According to an October 7th, 2008 article in the Atlanta Journal-Constitution, local attorney Christopher McClurg, has taken his constitutional argument against a 1971 Georgia marijuana law all the way to the Supreme Court. McClurg argued that the Constitution guarantees jury trials to defendants charged with crimes like marijuana possession, and that since jury trials are not typically offered, the law is essentially unconstitutional. Not all justices on the court appear convinced by McClurg’s case. George Carley, a veteran GA Supreme Court justice, argued that if McClurg’s argument was taken to its fullest conclusion, the court system would seize-up and produce “absurd results.” McClurg’s client — a juvenile arrested for possession of a small (less than 1 oz.) amount of marijuana in his pocket, in August, 2007 in Gwinnett County — remains anonymous to the public.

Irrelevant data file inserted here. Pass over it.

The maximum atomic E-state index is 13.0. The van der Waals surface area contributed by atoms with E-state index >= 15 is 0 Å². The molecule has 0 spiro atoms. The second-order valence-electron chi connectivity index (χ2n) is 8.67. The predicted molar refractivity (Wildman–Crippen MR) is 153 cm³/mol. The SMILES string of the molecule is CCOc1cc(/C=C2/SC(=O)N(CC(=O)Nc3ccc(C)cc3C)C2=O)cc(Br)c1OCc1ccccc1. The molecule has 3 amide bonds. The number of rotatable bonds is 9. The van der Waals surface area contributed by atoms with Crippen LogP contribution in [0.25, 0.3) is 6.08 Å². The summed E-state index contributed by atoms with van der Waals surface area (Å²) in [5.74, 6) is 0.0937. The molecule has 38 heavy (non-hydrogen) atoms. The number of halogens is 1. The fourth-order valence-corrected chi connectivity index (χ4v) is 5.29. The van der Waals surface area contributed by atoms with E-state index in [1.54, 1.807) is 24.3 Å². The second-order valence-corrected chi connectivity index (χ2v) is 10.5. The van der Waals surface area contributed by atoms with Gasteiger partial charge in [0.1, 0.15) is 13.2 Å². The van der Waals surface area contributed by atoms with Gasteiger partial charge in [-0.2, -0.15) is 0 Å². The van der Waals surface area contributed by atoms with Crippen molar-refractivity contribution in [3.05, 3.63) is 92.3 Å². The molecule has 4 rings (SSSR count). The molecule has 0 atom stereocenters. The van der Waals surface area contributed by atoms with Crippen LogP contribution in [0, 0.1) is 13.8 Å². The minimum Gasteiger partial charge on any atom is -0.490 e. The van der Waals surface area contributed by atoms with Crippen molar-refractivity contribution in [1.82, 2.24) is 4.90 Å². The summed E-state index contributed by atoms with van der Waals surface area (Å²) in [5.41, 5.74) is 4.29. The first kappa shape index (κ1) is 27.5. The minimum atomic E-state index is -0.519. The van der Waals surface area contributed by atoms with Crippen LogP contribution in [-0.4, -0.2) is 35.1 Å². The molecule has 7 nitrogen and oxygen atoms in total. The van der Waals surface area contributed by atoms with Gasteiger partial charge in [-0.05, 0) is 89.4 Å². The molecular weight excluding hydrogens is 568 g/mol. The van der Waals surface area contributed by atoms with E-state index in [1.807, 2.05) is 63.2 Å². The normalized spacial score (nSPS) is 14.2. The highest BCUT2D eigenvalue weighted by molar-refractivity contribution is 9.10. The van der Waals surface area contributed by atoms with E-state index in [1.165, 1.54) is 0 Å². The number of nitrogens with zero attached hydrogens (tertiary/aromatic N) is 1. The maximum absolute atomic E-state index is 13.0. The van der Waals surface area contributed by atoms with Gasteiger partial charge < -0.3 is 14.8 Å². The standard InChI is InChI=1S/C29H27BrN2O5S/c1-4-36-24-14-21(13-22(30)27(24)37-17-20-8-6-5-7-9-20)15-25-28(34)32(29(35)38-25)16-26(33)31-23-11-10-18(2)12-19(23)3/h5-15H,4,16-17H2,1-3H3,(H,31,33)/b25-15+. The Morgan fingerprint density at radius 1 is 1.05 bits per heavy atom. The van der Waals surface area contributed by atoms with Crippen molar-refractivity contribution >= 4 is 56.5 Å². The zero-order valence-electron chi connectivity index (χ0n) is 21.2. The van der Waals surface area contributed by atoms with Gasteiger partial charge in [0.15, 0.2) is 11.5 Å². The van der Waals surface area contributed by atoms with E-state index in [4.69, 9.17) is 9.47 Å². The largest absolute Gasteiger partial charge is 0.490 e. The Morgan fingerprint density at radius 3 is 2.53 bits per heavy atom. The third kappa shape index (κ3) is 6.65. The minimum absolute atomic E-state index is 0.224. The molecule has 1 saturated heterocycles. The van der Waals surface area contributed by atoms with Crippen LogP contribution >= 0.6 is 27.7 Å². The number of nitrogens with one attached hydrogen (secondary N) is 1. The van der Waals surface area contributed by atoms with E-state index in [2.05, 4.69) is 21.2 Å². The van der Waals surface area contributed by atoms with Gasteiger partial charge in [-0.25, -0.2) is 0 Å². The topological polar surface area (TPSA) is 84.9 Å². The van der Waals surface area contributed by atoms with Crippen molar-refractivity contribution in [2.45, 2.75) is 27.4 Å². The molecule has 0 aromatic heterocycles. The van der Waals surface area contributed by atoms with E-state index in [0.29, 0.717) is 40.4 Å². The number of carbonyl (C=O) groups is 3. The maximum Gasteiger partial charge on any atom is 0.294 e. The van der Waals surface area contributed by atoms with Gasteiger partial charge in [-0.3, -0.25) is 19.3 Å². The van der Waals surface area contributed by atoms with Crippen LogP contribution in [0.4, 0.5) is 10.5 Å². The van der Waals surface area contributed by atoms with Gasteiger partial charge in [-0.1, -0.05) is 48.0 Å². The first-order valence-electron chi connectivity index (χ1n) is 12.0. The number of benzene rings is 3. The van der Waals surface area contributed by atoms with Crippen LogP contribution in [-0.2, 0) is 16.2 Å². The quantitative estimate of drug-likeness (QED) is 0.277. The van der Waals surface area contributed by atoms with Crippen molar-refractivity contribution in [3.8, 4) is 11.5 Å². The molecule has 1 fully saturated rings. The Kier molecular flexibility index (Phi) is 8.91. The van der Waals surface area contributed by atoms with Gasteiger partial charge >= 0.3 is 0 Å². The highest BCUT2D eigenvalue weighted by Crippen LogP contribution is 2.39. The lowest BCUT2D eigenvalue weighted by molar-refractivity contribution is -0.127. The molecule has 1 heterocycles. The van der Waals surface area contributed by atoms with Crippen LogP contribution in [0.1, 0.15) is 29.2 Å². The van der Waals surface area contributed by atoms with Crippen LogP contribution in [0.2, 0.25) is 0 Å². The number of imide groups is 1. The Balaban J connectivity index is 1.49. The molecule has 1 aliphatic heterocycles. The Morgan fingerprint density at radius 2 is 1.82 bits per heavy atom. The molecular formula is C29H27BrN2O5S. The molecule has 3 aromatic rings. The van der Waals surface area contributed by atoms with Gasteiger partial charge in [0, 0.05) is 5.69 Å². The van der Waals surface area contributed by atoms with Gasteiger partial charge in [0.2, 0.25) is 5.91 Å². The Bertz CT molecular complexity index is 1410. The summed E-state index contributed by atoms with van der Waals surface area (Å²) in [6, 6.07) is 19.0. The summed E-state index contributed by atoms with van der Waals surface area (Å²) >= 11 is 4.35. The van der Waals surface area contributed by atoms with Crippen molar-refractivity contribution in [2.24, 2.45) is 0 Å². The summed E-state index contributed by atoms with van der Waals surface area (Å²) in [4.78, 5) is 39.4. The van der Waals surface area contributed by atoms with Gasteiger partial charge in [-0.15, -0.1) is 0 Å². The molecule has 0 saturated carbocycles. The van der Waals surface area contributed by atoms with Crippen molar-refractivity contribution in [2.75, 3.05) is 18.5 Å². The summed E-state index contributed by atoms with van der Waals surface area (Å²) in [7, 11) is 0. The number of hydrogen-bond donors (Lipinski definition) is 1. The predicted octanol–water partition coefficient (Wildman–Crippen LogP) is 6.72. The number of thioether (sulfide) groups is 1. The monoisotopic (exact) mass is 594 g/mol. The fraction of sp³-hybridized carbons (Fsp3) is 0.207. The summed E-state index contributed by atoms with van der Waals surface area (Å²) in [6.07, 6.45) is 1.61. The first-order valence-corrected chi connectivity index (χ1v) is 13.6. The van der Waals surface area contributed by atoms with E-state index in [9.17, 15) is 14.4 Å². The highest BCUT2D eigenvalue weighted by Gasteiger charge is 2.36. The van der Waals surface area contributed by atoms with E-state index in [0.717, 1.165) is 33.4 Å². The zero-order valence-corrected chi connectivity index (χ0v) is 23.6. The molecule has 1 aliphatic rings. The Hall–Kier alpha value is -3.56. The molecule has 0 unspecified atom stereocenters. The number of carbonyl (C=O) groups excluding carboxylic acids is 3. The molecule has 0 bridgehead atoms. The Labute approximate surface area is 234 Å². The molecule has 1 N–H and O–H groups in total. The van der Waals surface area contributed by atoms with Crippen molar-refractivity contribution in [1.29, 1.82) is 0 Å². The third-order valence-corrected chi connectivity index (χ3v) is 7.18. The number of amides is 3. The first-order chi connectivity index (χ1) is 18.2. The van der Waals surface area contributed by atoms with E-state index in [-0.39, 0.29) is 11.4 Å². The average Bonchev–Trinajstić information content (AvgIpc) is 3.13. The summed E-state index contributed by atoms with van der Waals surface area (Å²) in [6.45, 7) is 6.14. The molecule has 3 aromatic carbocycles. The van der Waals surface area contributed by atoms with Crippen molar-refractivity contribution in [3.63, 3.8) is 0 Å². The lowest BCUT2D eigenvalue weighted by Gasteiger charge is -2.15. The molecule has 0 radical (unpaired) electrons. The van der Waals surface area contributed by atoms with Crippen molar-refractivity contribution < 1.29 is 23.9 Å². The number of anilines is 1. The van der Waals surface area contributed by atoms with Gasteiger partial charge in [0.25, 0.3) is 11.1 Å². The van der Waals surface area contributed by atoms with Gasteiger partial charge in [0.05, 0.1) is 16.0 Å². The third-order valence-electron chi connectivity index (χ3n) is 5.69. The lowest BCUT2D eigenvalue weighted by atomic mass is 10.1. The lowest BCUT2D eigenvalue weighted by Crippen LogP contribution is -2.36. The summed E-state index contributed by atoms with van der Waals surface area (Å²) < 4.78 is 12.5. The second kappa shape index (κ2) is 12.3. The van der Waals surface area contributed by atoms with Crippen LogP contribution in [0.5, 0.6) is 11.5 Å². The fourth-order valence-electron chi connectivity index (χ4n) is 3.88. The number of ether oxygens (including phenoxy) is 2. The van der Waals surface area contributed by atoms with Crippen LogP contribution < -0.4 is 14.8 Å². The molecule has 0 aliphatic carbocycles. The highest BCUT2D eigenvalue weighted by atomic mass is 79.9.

Although it’s unclear whether or not the Georgia Supreme Court will rule that the 1971 law was in fact unconstitutional, analysts and scholars agree that this case could likely reshape thinking on the issue. As more and more states, such as California, become tolerant of possession of small amounts of marijuana for medicinal purposes, other states, such as Georgia, will likely follow suit by relaxing some restrictions, experts say.
If you’ve been arrested for possession of marijuana in Georgia or any other illicit drugs or narcotics, you need a stalwart defense attorney in your corner.